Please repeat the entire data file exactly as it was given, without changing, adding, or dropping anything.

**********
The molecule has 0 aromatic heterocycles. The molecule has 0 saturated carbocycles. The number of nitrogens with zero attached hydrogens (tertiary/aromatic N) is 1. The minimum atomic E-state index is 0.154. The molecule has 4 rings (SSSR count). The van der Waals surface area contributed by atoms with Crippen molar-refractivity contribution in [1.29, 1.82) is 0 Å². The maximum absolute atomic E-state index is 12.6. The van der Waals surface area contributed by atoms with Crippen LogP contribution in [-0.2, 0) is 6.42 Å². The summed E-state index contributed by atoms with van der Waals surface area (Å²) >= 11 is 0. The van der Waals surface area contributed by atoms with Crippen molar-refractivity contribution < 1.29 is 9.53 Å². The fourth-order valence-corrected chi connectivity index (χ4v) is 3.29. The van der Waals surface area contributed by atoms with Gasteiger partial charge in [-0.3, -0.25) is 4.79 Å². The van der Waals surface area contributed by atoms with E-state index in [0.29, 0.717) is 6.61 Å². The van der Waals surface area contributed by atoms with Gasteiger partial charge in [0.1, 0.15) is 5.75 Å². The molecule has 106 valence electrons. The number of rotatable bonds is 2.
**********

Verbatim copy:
The molecule has 0 aromatic heterocycles. The molecule has 0 saturated carbocycles. The number of nitrogens with zero attached hydrogens (tertiary/aromatic N) is 1. The minimum atomic E-state index is 0.154. The molecule has 4 rings (SSSR count). The van der Waals surface area contributed by atoms with Crippen molar-refractivity contribution in [1.29, 1.82) is 0 Å². The maximum absolute atomic E-state index is 12.6. The van der Waals surface area contributed by atoms with Crippen LogP contribution in [-0.2, 0) is 6.42 Å². The summed E-state index contributed by atoms with van der Waals surface area (Å²) >= 11 is 0. The van der Waals surface area contributed by atoms with Crippen molar-refractivity contribution < 1.29 is 9.53 Å². The fourth-order valence-corrected chi connectivity index (χ4v) is 3.29. The van der Waals surface area contributed by atoms with Gasteiger partial charge in [-0.3, -0.25) is 4.79 Å². The van der Waals surface area contributed by atoms with E-state index in [0.29, 0.717) is 6.61 Å². The van der Waals surface area contributed by atoms with Gasteiger partial charge in [0.1, 0.15) is 5.75 Å². The molecule has 106 valence electrons. The number of rotatable bonds is 2.